Sales Round Up 2022
Overseas buyers are making their presence felt as trade continued to be strong in 2022
Words: John Berry • Photos: Peter Mooney / David Betts
TATTERSALLS FEBRUARY SALE
In recent years, Tattersalls’ February Sale has provided a solid start to the bloodstock year and in 2022 it again gave a clear indication that strong trade was going to be a theme of the year. It should be noted that the 2018 sale was an aberration as the catalogue included a dispersal of Markus Jooste’s bloodstock after the South African entrepreneur had run into financial difficulties and the top lot (Willie John, whom he owned in partnership with the China Horse Club, who was sold out of William Haggas’ stable as seemingly a promising Classic prospect, notwithstanding that more recently he ended the 2022 season with a BHA rating of 62 and on a losing run of 18) single-handedly distorted the figures by fetching 1,900,000 guineas. That aside, the sale has been on a more or less constant upward trajectory (with only a slight Covid-induced blip in 2021). Even by the standards of that positive trend, the 2022 February Sale posted remarkably strong results, with aggregate, average and median figures all showing a great leap forward. Starts to a year don’t come much more promising than that.
The implication that 2022 was going to see strong trade was re-enforced at the principal breeze-up sales in the spring, with the two in Newmarket (at the Craven and the Guineas meetings) doing most to paint a buoyant picture. Breeze-up sales in general, and Tattersalls’ Craven Sale in particular, had been given the perfect endorsement the previous autumn when Native Trail, a graduate at that auction at which he was bought by Godolphin for 210,000 guineas, was crowned Europe’s champion two-year-old. Purchasers, both domestic and international, were out in force the following spring in the quest to find another Native Trail, with both of Tattersalls’ breeze-up sales posting significant advances in all the figures.
Native Trail, incidentally, provided an interesting snapshot of the modern bloodstock world, in which ‘trading’ is a much bigger factor than ever before, in that he had changed hands no fewer than three times – as a weanling, yearling and two-year-old - before he made his debut in a two-year-old maiden race at Sandown in June 2021.
Just as Tattersalls’ February Sale provides a guide to what might happen in the coming year, its July Sale can be seen as providing an informative half-term report. In 2022 this report was at least as positive as the message delivered in February. With the difficulties of moving both people and horses during the summer of 2020 because of Covid, Tattersalls had created a new August Sale to cater for horses which hadn’t been able to make it to Park Paddocks in July. The has remained in place and continued to grow without doing anything to detract from demand in July. The July Sale took a great leap forward in 2022, further emphasising the current strength of trade at bloodstock sales and, in particular, sales which have a strong international clientele present.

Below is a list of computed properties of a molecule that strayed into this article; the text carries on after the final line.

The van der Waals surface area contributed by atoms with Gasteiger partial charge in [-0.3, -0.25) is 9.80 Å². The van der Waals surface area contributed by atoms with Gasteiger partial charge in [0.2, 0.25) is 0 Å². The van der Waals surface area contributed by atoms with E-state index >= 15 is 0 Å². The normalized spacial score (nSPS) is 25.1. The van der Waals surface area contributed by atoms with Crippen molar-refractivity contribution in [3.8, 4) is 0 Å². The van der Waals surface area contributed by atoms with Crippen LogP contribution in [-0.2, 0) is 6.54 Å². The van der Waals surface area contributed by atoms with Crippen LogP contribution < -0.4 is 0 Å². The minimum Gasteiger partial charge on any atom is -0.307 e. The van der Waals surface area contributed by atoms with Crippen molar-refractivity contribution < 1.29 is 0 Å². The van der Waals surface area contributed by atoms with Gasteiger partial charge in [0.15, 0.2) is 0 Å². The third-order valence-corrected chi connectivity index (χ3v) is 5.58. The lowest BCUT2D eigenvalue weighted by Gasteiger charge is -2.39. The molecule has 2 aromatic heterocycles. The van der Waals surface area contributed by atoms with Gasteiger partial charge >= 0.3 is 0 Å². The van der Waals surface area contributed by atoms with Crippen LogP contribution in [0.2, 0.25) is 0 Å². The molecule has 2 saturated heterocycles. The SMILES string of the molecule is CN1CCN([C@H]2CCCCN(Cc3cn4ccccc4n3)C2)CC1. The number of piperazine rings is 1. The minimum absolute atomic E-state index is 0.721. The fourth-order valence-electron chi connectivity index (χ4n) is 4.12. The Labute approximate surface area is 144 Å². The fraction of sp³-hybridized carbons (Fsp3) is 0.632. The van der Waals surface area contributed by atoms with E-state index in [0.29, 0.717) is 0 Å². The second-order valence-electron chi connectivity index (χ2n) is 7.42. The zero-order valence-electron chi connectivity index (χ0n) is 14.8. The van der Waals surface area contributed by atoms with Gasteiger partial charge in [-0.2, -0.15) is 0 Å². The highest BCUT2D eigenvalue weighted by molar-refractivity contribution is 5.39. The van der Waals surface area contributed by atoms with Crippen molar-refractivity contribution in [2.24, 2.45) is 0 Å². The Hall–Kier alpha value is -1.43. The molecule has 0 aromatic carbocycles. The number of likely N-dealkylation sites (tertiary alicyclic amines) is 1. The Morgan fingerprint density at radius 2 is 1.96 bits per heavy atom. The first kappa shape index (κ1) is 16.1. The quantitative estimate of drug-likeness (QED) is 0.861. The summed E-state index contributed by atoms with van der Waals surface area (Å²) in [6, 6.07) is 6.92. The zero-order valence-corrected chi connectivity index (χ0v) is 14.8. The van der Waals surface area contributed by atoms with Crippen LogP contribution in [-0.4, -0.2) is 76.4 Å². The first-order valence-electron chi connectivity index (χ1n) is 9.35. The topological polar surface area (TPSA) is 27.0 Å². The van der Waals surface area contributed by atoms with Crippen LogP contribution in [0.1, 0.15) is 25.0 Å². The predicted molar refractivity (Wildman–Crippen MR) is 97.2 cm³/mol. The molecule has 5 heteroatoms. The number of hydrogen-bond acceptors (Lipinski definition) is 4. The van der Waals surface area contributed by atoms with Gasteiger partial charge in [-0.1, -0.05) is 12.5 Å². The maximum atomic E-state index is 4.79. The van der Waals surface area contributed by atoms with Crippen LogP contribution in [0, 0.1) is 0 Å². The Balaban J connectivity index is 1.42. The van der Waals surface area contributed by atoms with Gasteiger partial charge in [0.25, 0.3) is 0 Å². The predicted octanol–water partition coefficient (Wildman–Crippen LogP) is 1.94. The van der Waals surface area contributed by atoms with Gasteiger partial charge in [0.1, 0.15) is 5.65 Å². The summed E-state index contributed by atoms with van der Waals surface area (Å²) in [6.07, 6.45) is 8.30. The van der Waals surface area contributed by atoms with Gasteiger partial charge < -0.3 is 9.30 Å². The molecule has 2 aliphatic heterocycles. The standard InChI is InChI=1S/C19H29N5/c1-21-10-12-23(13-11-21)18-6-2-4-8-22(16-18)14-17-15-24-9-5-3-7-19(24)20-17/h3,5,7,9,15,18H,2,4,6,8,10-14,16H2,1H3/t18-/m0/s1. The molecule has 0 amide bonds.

When the autumn’s round of yearling sales arrived, the market maintained its buoyancy, although one observation should be made: the two sales which boast a six-figure median (i.e. Tattersalls’ October Sale and Arqana’s August Sale) showed much more notable increases than the others. It is clear that the bulk of the impetus, at the top level anyway, comes from overseas buyers, who are ubiquitous at any Tattersalls auction nowadays.
One interesting aspect at Tattersalls was that the influence of the overseas buyers meant that the controversial and generally discredited theory of ‘trickle-down economics’ does sometimes work. Book Four tends to be low-key and of domestic interest only, but this year it showed huge percentage gains, after many purchasers had been unable to fill their orders from the 2,012 lots of Books One, Two and Three.
Leaving aside the bare figures, an interesting illustration of the strength of the market at Tattersalls was that there were no fewer than 16 yearlings (nearly all by either Frankel or Dubawi) who fetched a seven-figure sum, compared to five in 2021, nine in 2020 and 10 in 2019. By contrast, Goffs’ Orby Sale contained only one seven-figure lot, a No Nay Never half-sister to Blackbeard (who had just recorded his second Group 1 triumph by taking the Juddmonte Middle Park Stakes at Newmarket the previous weekend) who was sold by Glenvale Stud for €2,600,000. Her price was a long way ahead of the sale’s second top lot, a Galileo filly sold by Newton Anner Stud for €750,000. This column has made the point previously and will make it again: it is hard to know what more Goffs, who do a great job in publicising their sale and getting buyers to it, can be expected to do to entice more Irish vendors to sell their best prospects ‘at home’ rather than in Newmarket.
TATTERSALLS HORSES IN TRAINING SALE
While there will have been plenty of people who offered lower-grade stock who found that their horses were worth a lot less than they had paid for them a year or two previously, the message from the horses-in-training sales in the autumn, particularly at Tattersalls’ Autumn Sale, was that any (reasonably) sound horse whose form gives him/her some international appeal is a valuable item at present.
NATIONAL HUNT SALES
By contrast with the trade for flat horses, national hunt racing is a purely domestic concern, apart from the occasional good horse being recruited from Ireland or Britain to run in America. What is particularly encouraging is that, while on the flat it is international demand which underpins the strength of the market, both Goffs and Tattersalls Ireland posted extremely healthy returns at their principal sales of NH prospects. Long may such a healthy situation persist!